You are often unable to engage in leisure activities quietly. You may indulge in self-talk or struggle to keep from interjecting or pivoting to more “exciting” activities. For example, you may not be able to enjoy watching a movie on a lazy Sunday because you are so engrossed in talking to yourself and creating scenarios in your head.
You are so much “on the go”
You act as if you are “driven by a motor.” For example, you are uncomfortable being still for an extended time like in restaurants with friends or family.
You often talk excessively
You talk excessively, so much that you don’t realize the effect it may have on others around you. For example, you may not calm down once you start talking without realizing that you should let others have their turn to speak as well.
You impulsively blurt out things
You often blurt out an answer before a question has been completed. You don’t let other people complete their sentences by interrupting or completing their sentences yourself. For example, you get so excited that you don’t let your colleagues or friends complete first and you start speaking because you can’t wait.
You have trouble waiting for your turn
You get impatient when it comes to waiting for your turn. For example, you find it a big deal to wait for your appointment.
You interrupt or intrude on others
You find it unusual to realize that you interrupt or intrude on others. For example, you eavesdrop on others without realizing that you should not or you use other people’s things without taking their permission.
Criteria for ADHD Combined (Inattentive Type and Hyperactive-Impulsive Type)
To be diagnosed with ADHD combined, you need to meet the criteria for both inattentive and hyperactive-impulsive types.
In order to be classified as ADHD combined, an individual must meet the diagnostic criteria for both an absent-minded and an impulsive type of ADHD.
Now since you know the criteria of all three types of ADHD, it is important to have an information update on Inattentive ADHD Type. Previously, its name was Attention Deficit Disorder (ADD).
However, ADD has now become a redundant psychological term. It was changed to ADHD in the DSM-IV. Since the year 1994, medical practitioners and professionals who use the DSM, have used the term ADHD-I or Inattentive ADHD for this type.
After learning about the types of ADHD and its symptoms, you might start to feel that you are a bad person, or why it happened to you. It is understandable to feel this way and it’s equally necessary to acknowledge this feeling. But it is not something under your control.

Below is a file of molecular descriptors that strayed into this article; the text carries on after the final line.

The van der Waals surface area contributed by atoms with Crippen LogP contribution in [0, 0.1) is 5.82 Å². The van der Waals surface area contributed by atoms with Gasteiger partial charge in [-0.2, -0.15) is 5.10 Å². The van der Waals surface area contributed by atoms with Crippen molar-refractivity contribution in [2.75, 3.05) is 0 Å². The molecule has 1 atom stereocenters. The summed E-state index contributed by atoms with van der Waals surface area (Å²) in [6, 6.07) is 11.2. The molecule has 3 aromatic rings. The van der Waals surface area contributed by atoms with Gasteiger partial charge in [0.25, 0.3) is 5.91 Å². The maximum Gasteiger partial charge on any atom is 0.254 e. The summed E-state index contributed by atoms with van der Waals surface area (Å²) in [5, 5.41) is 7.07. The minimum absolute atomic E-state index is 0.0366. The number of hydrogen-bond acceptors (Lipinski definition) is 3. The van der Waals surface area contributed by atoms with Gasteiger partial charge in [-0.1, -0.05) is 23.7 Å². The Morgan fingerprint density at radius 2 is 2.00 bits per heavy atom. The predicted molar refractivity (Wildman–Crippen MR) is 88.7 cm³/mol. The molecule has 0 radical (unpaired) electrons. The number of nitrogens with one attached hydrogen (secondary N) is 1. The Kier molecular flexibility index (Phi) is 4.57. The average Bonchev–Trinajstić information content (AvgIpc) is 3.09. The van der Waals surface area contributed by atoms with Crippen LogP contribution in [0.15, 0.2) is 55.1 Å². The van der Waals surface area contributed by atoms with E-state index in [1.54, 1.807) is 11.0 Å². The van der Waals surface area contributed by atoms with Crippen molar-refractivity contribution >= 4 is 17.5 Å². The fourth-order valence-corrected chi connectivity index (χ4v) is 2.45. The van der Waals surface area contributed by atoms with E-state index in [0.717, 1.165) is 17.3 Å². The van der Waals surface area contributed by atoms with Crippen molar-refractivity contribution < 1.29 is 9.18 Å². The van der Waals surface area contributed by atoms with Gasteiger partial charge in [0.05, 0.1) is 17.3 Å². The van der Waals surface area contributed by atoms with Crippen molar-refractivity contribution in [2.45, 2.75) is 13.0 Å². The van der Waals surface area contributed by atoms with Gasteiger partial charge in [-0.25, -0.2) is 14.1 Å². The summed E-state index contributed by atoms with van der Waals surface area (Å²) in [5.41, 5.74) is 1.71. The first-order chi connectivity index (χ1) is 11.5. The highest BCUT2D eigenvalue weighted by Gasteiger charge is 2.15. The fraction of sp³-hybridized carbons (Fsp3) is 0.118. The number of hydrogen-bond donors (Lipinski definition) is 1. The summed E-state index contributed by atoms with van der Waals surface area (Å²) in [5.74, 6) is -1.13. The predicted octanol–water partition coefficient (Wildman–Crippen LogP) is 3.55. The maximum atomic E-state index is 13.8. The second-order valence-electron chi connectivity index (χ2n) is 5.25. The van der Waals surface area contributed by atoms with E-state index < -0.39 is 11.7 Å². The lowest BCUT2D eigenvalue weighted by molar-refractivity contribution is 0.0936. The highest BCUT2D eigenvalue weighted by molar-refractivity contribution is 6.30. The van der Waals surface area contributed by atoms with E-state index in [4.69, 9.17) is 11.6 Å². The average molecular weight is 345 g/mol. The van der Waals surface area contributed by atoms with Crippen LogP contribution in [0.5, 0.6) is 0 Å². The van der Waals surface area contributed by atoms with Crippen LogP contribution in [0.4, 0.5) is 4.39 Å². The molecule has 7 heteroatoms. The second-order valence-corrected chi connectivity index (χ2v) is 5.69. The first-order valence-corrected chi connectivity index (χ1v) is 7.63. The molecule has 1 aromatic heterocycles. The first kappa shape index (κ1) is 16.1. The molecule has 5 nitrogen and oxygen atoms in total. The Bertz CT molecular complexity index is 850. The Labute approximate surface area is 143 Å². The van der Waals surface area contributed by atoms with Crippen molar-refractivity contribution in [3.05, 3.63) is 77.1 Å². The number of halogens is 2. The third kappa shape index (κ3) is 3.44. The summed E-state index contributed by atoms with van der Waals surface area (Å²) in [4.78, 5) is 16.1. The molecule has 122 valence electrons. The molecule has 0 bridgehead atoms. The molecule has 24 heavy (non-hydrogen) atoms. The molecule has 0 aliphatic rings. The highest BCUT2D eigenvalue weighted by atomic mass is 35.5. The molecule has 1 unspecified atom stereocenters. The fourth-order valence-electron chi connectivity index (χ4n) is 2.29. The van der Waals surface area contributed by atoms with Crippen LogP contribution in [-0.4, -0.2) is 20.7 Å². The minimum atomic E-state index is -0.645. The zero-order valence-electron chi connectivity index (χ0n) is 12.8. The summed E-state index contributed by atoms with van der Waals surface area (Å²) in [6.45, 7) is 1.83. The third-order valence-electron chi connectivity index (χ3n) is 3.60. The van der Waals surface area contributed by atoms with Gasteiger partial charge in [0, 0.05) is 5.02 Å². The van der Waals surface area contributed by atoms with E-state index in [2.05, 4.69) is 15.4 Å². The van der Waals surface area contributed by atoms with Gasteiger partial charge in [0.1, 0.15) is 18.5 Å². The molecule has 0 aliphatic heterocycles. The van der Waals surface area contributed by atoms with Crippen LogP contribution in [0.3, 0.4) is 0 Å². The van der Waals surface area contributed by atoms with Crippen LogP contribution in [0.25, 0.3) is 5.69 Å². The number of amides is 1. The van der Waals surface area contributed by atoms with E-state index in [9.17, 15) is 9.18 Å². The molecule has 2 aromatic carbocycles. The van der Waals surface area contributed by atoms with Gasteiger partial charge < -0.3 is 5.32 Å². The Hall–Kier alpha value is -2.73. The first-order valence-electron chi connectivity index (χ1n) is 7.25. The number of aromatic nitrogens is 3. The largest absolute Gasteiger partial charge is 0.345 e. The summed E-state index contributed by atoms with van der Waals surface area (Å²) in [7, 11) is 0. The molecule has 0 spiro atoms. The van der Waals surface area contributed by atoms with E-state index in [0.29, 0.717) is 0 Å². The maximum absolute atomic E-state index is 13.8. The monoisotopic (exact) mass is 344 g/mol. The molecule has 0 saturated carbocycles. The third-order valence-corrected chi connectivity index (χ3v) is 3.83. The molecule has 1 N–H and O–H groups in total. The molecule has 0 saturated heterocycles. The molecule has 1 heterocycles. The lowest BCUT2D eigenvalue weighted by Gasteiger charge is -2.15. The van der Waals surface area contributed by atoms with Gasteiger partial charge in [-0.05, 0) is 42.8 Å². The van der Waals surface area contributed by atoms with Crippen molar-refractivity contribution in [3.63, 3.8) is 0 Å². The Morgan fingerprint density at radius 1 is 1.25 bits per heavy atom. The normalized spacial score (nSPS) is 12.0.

Thus, it becomes crucial for you to not indulge in self-criticism and seek professional help for the right treatment.
How is ADHD diagnosed?
Medical practitioners use DSM-V to check if you have the required number of symptoms to be diagnosed with ADHD. Further, they can use this checklist to see which type of ADHD you may have.
Can you self-diagnose ADHD?
No, you can’t. You may happen to find DSM-V informative to read but you still are not eligible to diagnose yourself with ADHD with no medical and/or psychological background. This is because diagnosing someone with ADHD is not as easy as it may seem.
It requires a long evaluation of your mental conditions, symptoms, health history, and more to determine whether you have ADHD or whether you have a disorder that has symptoms similar to ADHD. Because of this extensive evaluation, self-tests can mislead you. Thus, only a certified medical practitioner can do this.
How can ADHD be treated?
The common treatment of ADHD is a combination of medication and therapy. Medication includes both stimulants and non-stimulants. Stimulant medication is the most effective form of treatment with a responsive rate of 70%-80%.
So non-stimulants like atomoxetine, bupropion, and tricyclic antidepressants are thus given. Therapy includes cognitive behavioral therapy (CBT), behavior therapy, and psychotherapy.
Can ADHD be taken care of through self-care practices?
Yes, it is possible to have your ADHD symptoms under control through self-care. This includes practices like
- Maintaining a proper sleep schedule
- Having a diet rich in iron, magnesium, and zinc
- Taking carbohydrate and protein-rich snacks
- Doing frequent exercises to burn extra energy
Reliable professional help will correctly diagnose your ADHD and you will get the right treatment you need. With the right treatment which includes medication and therapy, you will be able to overcome the symptoms of ADHD. We, at Relevance Recovery, constantly work with specialized counselors to help people with ADHD by providing them with personalized treatment.